Data collection

Data were collected using a specific demographics survey and a localized food frequency questionnaire. The researchers also determined the infants’ anthropometric measurements. A specific 23-item demographics survey was developed using the findings of a previous study and the required demographic variables of the present research. Demographic characteristics of the mothers included age, number of children, and the kind of childcare they used (center-based or home-based daycare). Additionally, the infant’s characteristics, including birth weight, age, birth order, and age at first complementary feeding, were recorded. The measured anthropometric indexes, in accordance with those introduced by the WHO and Iranian Ministry of Health [20, 21], were: weight-for-age (WFA), height-for-age (HFA), and weight-for-height (WFH). The weight-for-age index (WFA) was divided into three groups: underweight (− 3 ≤ z-score < − 2), normal (− 2 ≤ z-score ≤ + 1), and overweight (above + 1). The height-for-age (HFA) index was divided into four groups: very short height (less than − 3 z-score), short height (− 3 ≤ z-score < − 2), normal (− 2 ≤ z-score ≤ + 3), and tall (higher than + 3). The weight-for-height index (WFH) was divided into 5 groups: thin (less than − 2), normal (− 2 ≤ z-score ≤ + 1), risk of overweight (+ 1 < z-score ≤ + 2), overweight (+ 2 < z-score ≤ + 3), and obese (> + 3).

The design and assessment of the psychometric properties of the localized food frequency questionnaire (lFFQ) for food security measurement were based on Waltz method [22]. To design this questionnaire, the researchers reviewed different types of questionnaires, among which the Harvard FFQ, which reports on the consumed food over the past month, was selected [23]. The main reason for selecting this questionnaire was that children regularly follow behavioral patterns in complementary feeding and may not consume a particular food group daily [24, 25]. Moreover, the questionnaire provides useful information on food problems through periodic evaluations [26]. The items of the questionnaire were localized to incorporate the usual diet of families in Bushehr, particularly during the complementary feeding period. Accordingly, six food groups were defined, namely grains and cereals (7 items), meat and meat products (6 items), fruits and fruit juices (7 items), vegetables (3 items), dairy products (8 items), and nuts (1 item). These groups were listed in a tabular format with specified servings for infants aged 1-2 years (e.g., 45 gm. of fish equals three tablespoons) and scored based on 8 scales according to the mothers’ use of each group to feed their infants in the past month (2-3 times a day: 90 points, once a day: 30 points, 3-4 times a week: 12 points, once a week: 4 points, 2-3 times a month: 3 points, once a month: 1 point, rarely: 0 points, and never: 0 points). The participants were requested to mark the column related to the nutritional intake of their infants. For instance, the mothers were asked to mark a scale based on how often their infants consumed ½ cup rice. The daily servings of food were calculated by dividing the total score by 30 days. The adequacy of dietary diversity was measured according to the minimum and maximum food servings: 4-6 portions of cereals, 1-2 portions of fruits, vegetables, and meat (each), and 2-3 portions of dairy products.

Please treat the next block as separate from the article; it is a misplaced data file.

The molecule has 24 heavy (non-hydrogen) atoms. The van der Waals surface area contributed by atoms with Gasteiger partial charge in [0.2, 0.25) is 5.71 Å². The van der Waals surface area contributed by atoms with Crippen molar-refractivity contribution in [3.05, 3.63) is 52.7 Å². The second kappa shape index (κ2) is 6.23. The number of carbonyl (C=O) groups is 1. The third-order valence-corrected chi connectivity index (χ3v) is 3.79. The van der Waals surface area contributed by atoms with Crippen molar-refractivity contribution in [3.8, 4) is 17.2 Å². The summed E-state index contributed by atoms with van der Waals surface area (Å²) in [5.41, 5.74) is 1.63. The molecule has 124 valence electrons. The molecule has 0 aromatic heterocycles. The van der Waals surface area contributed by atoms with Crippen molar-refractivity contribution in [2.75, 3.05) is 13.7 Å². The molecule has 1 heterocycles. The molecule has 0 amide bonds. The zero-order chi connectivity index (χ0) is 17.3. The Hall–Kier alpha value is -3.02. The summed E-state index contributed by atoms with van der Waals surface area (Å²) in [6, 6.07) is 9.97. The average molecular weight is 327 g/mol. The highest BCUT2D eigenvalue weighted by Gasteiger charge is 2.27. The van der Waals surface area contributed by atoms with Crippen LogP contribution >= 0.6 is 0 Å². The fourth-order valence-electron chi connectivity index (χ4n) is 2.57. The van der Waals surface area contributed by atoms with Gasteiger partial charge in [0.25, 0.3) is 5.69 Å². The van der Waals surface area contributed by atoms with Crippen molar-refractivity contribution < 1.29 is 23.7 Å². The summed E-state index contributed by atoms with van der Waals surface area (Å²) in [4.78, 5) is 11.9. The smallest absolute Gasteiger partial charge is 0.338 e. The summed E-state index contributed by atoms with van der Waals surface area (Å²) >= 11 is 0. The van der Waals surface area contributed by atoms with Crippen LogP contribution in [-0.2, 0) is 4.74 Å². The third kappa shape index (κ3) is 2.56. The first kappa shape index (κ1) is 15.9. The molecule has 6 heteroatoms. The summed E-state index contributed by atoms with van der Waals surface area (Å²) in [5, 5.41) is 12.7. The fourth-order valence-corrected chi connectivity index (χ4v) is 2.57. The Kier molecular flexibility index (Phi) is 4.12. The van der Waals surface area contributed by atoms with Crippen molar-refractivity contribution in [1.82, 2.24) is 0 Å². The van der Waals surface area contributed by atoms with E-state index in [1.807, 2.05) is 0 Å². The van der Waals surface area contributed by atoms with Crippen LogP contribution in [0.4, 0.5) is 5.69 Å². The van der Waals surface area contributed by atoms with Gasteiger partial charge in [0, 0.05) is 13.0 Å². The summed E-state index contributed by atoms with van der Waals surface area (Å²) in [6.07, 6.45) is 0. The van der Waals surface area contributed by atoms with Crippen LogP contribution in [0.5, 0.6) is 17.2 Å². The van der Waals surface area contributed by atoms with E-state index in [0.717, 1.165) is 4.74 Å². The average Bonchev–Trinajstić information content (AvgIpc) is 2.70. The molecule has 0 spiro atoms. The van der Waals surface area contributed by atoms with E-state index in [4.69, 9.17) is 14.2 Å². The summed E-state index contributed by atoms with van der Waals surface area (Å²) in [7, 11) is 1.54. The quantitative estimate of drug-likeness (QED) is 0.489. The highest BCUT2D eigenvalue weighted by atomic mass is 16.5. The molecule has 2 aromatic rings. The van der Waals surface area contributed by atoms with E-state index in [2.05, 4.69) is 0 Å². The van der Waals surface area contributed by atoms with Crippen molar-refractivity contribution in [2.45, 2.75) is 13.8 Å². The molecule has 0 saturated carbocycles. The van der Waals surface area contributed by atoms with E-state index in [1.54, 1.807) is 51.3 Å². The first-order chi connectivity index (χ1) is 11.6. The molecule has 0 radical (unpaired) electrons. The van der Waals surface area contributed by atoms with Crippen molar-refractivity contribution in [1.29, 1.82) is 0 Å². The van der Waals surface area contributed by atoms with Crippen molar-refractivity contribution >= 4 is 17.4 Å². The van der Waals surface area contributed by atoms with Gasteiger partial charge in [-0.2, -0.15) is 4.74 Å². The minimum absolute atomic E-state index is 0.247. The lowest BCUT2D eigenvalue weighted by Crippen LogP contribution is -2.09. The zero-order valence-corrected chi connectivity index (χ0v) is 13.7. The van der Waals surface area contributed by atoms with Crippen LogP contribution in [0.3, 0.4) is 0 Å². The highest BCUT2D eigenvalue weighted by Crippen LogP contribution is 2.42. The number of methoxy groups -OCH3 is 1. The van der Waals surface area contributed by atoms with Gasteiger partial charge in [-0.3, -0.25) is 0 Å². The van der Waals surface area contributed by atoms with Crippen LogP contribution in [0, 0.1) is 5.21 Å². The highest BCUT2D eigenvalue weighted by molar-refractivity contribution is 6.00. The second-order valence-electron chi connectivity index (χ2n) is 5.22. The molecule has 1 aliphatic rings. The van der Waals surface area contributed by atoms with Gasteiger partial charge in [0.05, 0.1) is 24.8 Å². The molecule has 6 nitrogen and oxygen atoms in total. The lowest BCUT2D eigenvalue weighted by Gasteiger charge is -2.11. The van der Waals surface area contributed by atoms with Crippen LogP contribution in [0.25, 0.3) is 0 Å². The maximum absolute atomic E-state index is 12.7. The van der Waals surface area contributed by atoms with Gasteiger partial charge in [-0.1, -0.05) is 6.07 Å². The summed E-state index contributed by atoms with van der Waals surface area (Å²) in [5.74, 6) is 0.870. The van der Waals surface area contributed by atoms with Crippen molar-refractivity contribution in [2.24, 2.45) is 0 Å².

The face validity of the questionnaire was assessed with 10 mothers of infants aged 1-2 years with different levels of education. The face validity coefficient was >1.5 for all the items in the questionnaire. The content validity was evaluated by 12 experts on pediatric nutrition (nutritionists, community medicine specialists, nurses, and public health education specialists). The content validity ratio for each item was >0.81. The reliability of the questionnaire was examined with 30 eligible mothers and the Cronbach’s alpha was found to equal 0.81. Hence the validity and reliability of the questionnaire were confirmed. The LFFQ was scored in the following manner: daily consumption of cereals per serving (unit) as suggested by the questionnaire fell into three categories: less than 4 units=insufficient, 4-6 units=enough, and more than 6 units=too much; likewise, daily consumption of meat, fruit, and vegetables fell into three categories: less than 1 unit=insufficient, 1-3 units=enough, and more than 3 units=too much; daily consumption of dairy products was also divided into three categories: less than 2 units=insufficient, 2-3 units=enough, and more than 3 units=too much. Being placed in any category except “enough” indicated the maternal’s unsatisfactory performance (“too much” or “insufficient”). This questionnaire did not have a total score and the mothers’ performance for each food group was assessed separately.

Data analysis

The data were analyzed using SPSS (version 18.0). logistic regression analysis were used to determine the relationship between the anthropometric measurements (WFH, WFA, HFA) and the maternal performance with regard to food security as determined by the lFFQ questionnaire. The multinomial logistic regression was used to establish the association between the food groups and the participants’ demographic characteristics. The odds ratio was calculated based on a 95% confidence interval. The descriptive data (demographic characteristics and anthropometric measurements) were presented as median and Mean±SD. P<0.05 was considered as statistically significant.

Ethical considerations

The study was approved by the ethics committee of Bushehr University of Medical Sciences (Bushehr, Iran), as also described in our previous studies [21, 27]. The participants of the present study were informed about the goals of the research, the methodology, and confidentiality of their information. Written informed consent was obtained from all the participants.


The demographic characteristics of the participants showed that 81% of the mothers were housewives and the rest of them worked outside the home. The mean age of the participants was 29.53±4.92 years (range 17-45 years). Most of the participants had a high school diploma (41%) or a university degree (43.3%). At the time of the research, 54.5% of the participants lived in a home they owned, 37.8% lived in rented accommodations, and 7.5% lived with a relative. The mean birth order of the infants was 1.72±0.75 (range 1-6), and 53.8% of them were girls. The mean age of the infants was 16.44±3.96 months and complementary feeding started at the mean age of 6.25±0.88 months. The average number of children in the families was 1.77±0.78 (range 1-6). A detailed description of the demographic characteristics has been presented in the researchers’ previous study [27].